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JUSTICE by Dr Muthal Naidoo

Under colonialism and its extension – apartheid, justice was seen in black and white terms. White people had access to justice because they existed; black people were non-whites, they did not exist – they were a reflection of what is not. Having no reality they had no right to anything – let  alone fair treatment. They were nothing. How could they require fair treatment? So black people came to see justice in racial terms – as reserved for whites.

After 1994, when it was legally determined that black people were human in themselves, that they existed, they believed that they would now have justice. But once the racist veil of colour was lifted, they got the shock of their lives; prejudice was still alive and well. Colour had only been its facade. Now it was revealed in its true form as the division between the powerful and the powerless. And justice is controlled by the powerful.

As power is in the hands of those who control the means of production and the hands of government, power  is married to wealth. And they have turned justice into a commodity and put it beyond the reach of the powerless. For those who do not have control of the means of production, there is no such thing as equality before the law. Justice, the whore of political and economic power, lives in the bureaucratic castle of capitalist corruption which was, is and always will be, built on the exploitation of the poor.

Dr Muthal Naidoo, 79, former teacher, actress and playwright, was active in the alternative theatre movement which spoke out against apartheid. She writes on subjects ranging from democracy and literature to the rituals of the Tamil community in South Africa. In 2012, she received The Order of Ikhamanga, one of the National Awards given to citizens and eminent foreign nationals who have contributed towards the achievement of freedom in South Africa.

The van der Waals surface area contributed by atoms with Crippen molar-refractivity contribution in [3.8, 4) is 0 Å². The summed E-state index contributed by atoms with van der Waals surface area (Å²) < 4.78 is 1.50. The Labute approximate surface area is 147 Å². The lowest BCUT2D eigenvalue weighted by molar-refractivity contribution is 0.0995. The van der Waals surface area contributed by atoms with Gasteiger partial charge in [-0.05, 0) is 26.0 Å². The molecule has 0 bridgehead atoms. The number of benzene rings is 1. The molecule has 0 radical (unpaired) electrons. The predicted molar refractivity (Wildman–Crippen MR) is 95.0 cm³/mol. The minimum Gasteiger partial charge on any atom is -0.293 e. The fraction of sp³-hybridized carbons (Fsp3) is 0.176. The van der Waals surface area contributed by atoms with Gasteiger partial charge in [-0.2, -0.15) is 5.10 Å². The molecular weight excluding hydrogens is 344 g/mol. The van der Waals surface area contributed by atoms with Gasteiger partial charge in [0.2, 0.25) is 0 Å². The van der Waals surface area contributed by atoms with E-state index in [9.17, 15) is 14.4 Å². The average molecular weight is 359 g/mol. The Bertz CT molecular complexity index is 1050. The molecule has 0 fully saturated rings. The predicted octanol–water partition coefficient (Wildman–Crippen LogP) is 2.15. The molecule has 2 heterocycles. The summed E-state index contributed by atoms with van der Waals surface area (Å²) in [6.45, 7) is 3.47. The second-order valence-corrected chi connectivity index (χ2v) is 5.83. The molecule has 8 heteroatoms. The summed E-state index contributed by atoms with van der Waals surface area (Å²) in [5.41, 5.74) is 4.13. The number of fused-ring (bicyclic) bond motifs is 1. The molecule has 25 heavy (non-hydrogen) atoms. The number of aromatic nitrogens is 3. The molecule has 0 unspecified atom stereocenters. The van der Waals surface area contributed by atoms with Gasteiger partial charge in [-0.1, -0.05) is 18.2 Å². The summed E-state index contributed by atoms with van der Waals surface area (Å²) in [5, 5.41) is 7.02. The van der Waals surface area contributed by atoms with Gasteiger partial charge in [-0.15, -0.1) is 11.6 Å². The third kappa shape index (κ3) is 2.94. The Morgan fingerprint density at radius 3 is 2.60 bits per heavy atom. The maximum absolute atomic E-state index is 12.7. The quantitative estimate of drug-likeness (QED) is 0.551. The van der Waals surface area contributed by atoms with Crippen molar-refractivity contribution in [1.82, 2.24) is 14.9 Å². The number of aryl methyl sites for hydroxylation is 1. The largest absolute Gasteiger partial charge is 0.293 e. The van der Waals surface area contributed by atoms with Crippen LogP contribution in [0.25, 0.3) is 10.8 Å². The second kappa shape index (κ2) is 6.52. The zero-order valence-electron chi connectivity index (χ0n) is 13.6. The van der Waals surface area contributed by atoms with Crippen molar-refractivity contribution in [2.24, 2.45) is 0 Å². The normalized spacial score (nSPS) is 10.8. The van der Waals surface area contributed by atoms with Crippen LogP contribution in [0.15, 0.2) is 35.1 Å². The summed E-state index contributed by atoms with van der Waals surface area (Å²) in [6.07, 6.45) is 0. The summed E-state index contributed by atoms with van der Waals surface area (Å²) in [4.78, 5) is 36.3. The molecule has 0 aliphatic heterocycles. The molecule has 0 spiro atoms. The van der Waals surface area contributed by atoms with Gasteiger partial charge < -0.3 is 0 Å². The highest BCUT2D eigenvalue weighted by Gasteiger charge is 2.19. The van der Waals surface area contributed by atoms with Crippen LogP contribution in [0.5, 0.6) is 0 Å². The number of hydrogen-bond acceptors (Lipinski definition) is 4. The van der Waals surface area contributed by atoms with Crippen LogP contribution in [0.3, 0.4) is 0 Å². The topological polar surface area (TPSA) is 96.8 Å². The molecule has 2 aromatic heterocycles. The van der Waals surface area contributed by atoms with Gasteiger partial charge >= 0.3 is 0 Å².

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Not a single member of the judiciary had seen fit to put in an appearance at the TRC: “they have not yet changed a mindset that properly belongs to the old dispensation”.
Archbishop Desmond Tutu (October 1997)

The Law is Brandishing Racist Batons

Read the entire document here.
That Justice is a blind goddess
Is a thing to which we black are wise.
Her bandage hides two festering sores
That once perhaps were eyes
Langston Hughes (1902 – 1967)


Here is a story, the fuller facts of which have, for the most part, been hidden from public knowledge. In our view, the story is of national interest for a great many reasons but most especially because Gold Reef City Casino told the Pretoria High Court that this structure of theirs was built as “a gift to the nation”. South Africans therefore have a right to the full facts of this “gift” acquired in their name. We share this story with you because it carries the tell-tale signs of our sordid and regretted past. This time it has been sanitized.

We have to be vigilant. As you read, you will come across AMS Concourt 12 – New Landscape New Images – a publication very widely distributed across the length and breadth of South Africa . While some of you may not have seen this publication – you may have picked up a newspaper, radio or television story on the aims and objectives of The Apartheid Museum. We remain firm on that vision. And even as those many agencies entrusted to preserve the integrity of our history, are found wanting in the face of wealth and power – we ordinary folk somehow always manage to ensure that the truth will out.


Please share this story with others and write back. Where any matter is not clear feel free to ask questions. 

White Supremacist Judiciary

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Mike-Photo-small“The Apartheid Museum shall pay special attention to the children of South Africa. It shall seek to develop a keen understanding of the history of the people of South Africa by nurturing a critical generation that will respond swiftly and decisively to crush the emergence of any kind of social evil.” 

Mike Stainbank – Declaration of The Apartheid Museum – 1998″